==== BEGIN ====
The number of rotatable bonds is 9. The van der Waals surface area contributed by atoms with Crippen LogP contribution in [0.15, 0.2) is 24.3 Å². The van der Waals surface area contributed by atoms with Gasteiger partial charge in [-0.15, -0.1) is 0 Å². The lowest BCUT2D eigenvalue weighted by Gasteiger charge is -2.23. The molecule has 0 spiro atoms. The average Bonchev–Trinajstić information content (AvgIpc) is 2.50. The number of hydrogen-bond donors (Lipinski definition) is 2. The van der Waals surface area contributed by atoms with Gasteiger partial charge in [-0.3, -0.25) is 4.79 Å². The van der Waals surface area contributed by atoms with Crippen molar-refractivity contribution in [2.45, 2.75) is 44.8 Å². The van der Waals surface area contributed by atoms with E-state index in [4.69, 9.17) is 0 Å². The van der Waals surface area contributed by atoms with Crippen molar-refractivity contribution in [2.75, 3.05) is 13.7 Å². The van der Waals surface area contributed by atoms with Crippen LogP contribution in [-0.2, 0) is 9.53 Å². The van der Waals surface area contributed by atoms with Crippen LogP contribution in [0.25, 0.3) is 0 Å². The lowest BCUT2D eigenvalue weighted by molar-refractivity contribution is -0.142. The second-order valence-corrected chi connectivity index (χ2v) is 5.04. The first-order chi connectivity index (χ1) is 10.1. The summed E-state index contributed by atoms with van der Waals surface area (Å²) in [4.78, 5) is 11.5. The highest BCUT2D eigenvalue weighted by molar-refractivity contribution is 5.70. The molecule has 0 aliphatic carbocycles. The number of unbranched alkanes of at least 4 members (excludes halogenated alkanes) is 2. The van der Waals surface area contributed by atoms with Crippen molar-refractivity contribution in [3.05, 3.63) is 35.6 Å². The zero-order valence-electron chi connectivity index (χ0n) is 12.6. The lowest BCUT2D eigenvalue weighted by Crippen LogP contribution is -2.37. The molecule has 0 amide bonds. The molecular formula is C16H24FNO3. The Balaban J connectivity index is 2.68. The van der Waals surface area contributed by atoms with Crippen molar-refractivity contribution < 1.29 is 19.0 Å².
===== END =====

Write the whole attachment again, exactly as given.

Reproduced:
The number of rotatable bonds is 9. The van der Waals surface area contributed by atoms with Crippen LogP contribution in [0.15, 0.2) is 24.3 Å². The van der Waals surface area contributed by atoms with Gasteiger partial charge in [-0.15, -0.1) is 0 Å². The lowest BCUT2D eigenvalue weighted by Gasteiger charge is -2.23. The molecule has 0 spiro atoms. The average Bonchev–Trinajstić information content (AvgIpc) is 2.50. The number of hydrogen-bond donors (Lipinski definition) is 2. The van der Waals surface area contributed by atoms with Gasteiger partial charge in [-0.3, -0.25) is 4.79 Å². The van der Waals surface area contributed by atoms with Crippen molar-refractivity contribution in [2.45, 2.75) is 44.8 Å². The van der Waals surface area contributed by atoms with E-state index in [4.69, 9.17) is 0 Å². The van der Waals surface area contributed by atoms with Crippen molar-refractivity contribution in [2.75, 3.05) is 13.7 Å². The van der Waals surface area contributed by atoms with Crippen LogP contribution in [-0.2, 0) is 9.53 Å². The van der Waals surface area contributed by atoms with Crippen LogP contribution in [0.25, 0.3) is 0 Å². The lowest BCUT2D eigenvalue weighted by molar-refractivity contribution is -0.142. The second-order valence-corrected chi connectivity index (χ2v) is 5.04. The first-order chi connectivity index (χ1) is 10.1. The summed E-state index contributed by atoms with van der Waals surface area (Å²) in [4.78, 5) is 11.5. The highest BCUT2D eigenvalue weighted by molar-refractivity contribution is 5.70. The molecule has 0 aliphatic carbocycles. The number of unbranched alkanes of at least 4 members (excludes halogenated alkanes) is 2. The van der Waals surface area contributed by atoms with Crippen molar-refractivity contribution in [3.05, 3.63) is 35.6 Å². The zero-order valence-electron chi connectivity index (χ0n) is 12.6. The lowest BCUT2D eigenvalue weighted by Crippen LogP contribution is -2.37. The molecule has 0 amide bonds. The molecular formula is C16H24FNO3. The Balaban J connectivity index is 2.68. The van der Waals surface area contributed by atoms with Crippen molar-refractivity contribution < 1.29 is 19.0 Å².